postoffice holding that each issue of the paper was to be judged on the tents of each new issue as it came out, and the postoffice making no ruling to the use of the express as transmission of the paper to its subscribers. leferring to the Liberty Bond ad in the Saturday edition of July 21, 1917, e 2 that was the. issue of the American Socialist which was gotten out ing my visit to Washington by Mr. Tucker. I had nothing to do with the erting of that ad. I might explain that when the June 30th issue was debed in the postoffice I ordered quite a number of ads destroyed because I ught they would be objectionable, or at least, I thought they were, among m was this Liberty Bond ad, which had not been destroyed and when I was Washington Tucker put it in the paper. Mr. O'Malley, the superintendent second class mail, did not notice anything objectionable about it when he t went over the proof, but later on, as Mr. Tucker states to me Mr. O'Malley led up and asked him (Tucker) about the ad. He said there might be someng objectionable about it, and so Mr. Tucker under instructions from Mr. falley, eliminated part of the ad from the paper by chiseling off the plate. very few issues of that paper were published containing the ad in full.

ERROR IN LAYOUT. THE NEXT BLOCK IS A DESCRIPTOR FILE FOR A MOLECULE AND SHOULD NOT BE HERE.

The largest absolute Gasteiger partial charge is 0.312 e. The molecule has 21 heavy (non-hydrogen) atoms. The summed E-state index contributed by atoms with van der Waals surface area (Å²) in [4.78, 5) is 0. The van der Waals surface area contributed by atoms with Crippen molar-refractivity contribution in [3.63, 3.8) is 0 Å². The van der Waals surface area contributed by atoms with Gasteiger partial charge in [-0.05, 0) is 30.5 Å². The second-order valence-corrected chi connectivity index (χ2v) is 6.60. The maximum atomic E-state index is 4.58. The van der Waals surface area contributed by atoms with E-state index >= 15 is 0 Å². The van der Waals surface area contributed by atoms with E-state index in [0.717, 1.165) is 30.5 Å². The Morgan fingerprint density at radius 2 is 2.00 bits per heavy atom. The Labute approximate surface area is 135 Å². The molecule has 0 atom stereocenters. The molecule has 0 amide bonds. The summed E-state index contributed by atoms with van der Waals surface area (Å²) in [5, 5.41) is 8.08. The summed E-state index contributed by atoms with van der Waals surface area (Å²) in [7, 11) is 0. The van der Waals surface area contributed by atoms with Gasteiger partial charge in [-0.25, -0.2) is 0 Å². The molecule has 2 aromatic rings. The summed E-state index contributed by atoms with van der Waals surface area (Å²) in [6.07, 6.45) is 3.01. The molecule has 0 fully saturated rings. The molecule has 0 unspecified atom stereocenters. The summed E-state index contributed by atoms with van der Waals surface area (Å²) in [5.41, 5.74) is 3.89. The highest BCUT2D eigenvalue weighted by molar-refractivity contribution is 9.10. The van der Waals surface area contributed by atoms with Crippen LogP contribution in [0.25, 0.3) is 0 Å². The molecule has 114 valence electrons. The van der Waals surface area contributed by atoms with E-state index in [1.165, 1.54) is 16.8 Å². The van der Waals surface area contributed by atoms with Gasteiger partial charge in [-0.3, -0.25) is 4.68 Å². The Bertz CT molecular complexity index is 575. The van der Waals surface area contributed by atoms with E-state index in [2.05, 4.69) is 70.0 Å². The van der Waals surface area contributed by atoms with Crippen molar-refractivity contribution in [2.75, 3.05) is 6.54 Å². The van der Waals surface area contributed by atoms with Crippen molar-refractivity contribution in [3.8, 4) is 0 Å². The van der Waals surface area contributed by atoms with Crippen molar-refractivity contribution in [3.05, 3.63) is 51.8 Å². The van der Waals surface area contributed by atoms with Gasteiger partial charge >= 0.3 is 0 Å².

Nearly the entire edition went out as the ad was censored by Mr. 9 O'Malley

of the second class department. What he (O'Malley) wanted cut out was cut out. A few of the issues published in full got into the ils. All that we could get ahold of were destroyed. A few might have gotten into the files and I suppose that is where the Government got its copies. The bond ad appeared in no other edition following June 30. On our first visit to the postoffice Saturday, June 30th, I heard that the Socialist Party bullets entitled " The Price We Pay" had been held up by the postoffice. As soon as I heard that I took it out of both the American Socialist and the Socialist Party Bulletin. The American Socialist was on the press at that time, and we stopped the press and chiseled the ad out of the paper. The June issue of the Socialist Party Bulletin was being printed at that time, and we stopped the publication of it and chiseled the ad out of that, that was Saturday, June 30th, before I went to Washington and several weeks before the decision of Juda Rose. The leaet “ The Price We pay” was discussed at a session of the Executive Committee. Morris Hilquit said that the leaflets should not have been issued until it had been taken up with the Executive Committee. He thought it should be changed in several places to be made more effective and much less objectionable. Berger held similar views, took the same position as Hilquit: